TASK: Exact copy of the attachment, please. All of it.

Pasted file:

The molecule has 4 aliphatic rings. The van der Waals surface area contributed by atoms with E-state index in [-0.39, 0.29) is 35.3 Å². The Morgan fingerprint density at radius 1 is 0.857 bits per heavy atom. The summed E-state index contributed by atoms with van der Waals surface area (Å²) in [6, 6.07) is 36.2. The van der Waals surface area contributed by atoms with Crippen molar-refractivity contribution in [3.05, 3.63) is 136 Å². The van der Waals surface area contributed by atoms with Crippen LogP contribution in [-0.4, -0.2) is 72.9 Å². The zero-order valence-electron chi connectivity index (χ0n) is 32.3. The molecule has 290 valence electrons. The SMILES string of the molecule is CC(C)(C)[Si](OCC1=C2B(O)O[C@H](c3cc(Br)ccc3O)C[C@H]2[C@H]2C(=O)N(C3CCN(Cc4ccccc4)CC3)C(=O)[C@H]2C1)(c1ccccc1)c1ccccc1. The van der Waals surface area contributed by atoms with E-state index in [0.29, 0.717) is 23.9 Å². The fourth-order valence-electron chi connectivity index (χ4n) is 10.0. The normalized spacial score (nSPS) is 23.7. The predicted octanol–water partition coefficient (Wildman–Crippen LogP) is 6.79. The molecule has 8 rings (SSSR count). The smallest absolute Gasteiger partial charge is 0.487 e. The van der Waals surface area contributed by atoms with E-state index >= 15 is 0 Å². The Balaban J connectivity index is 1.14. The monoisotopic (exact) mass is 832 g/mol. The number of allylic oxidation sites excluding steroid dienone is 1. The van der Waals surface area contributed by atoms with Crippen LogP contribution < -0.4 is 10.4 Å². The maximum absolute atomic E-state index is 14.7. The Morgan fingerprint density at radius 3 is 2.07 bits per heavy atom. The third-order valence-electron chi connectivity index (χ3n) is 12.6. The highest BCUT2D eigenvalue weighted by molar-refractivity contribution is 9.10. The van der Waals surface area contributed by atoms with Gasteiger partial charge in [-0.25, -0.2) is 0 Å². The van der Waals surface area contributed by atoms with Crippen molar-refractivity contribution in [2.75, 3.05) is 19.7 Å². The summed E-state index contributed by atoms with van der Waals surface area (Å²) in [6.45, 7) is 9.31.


The molecule has 4 aliphatic rings. The van der Waals surface area contributed by atoms with E-state index in [-0.39, 0.29) is 35.3 Å². The Morgan fingerprint density at radius 1 is 0.857 bits per heavy atom. The summed E-state index contributed by atoms with van der Waals surface area (Å²) in [6, 6.07) is 36.2. The van der Waals surface area contributed by atoms with Crippen molar-refractivity contribution in [3.05, 3.63) is 136 Å². The van der Waals surface area contributed by atoms with Crippen LogP contribution in [-0.4, -0.2) is 72.9 Å². The zero-order valence-electron chi connectivity index (χ0n) is 32.3. The molecule has 290 valence electrons. The SMILES string of the molecule is CC(C)(C)[Si](OCC1=C2B(O)O[C@H](c3cc(Br)ccc3O)C[C@H]2[C@H]2C(=O)N(C3CCN(Cc4ccccc4)CC3)C(=O)[C@H]2C1)(c1ccccc1)c1ccccc1. The van der Waals surface area contributed by atoms with E-state index in [0.29, 0.717) is 23.9 Å². The fourth-order valence-electron chi connectivity index (χ4n) is 10.0. The normalized spacial score (nSPS) is 23.7. The predicted octanol–water partition coefficient (Wildman–Crippen LogP) is 6.79. The molecule has 8 rings (SSSR count). The smallest absolute Gasteiger partial charge is 0.487 e. The van der Waals surface area contributed by atoms with E-state index >= 15 is 0 Å². The Balaban J connectivity index is 1.14. The monoisotopic (exact) mass is 832 g/mol. The number of allylic oxidation sites excluding steroid dienone is 1. The van der Waals surface area contributed by atoms with Crippen LogP contribution < -0.4 is 10.4 Å². The maximum absolute atomic E-state index is 14.7. The Morgan fingerprint density at radius 3 is 2.07 bits per heavy atom. The third-order valence-electron chi connectivity index (χ3n) is 12.6. The highest BCUT2D eigenvalue weighted by molar-refractivity contribution is 9.10. The van der Waals surface area contributed by atoms with Gasteiger partial charge in [-0.25, -0.2) is 0 Å². The van der Waals surface area contributed by atoms with Crippen molar-refractivity contribution in [2.75, 3.05) is 19.7 Å². The summed E-state index contributed by atoms with van der Waals surface area (Å²) in [6.45, 7) is 9.31.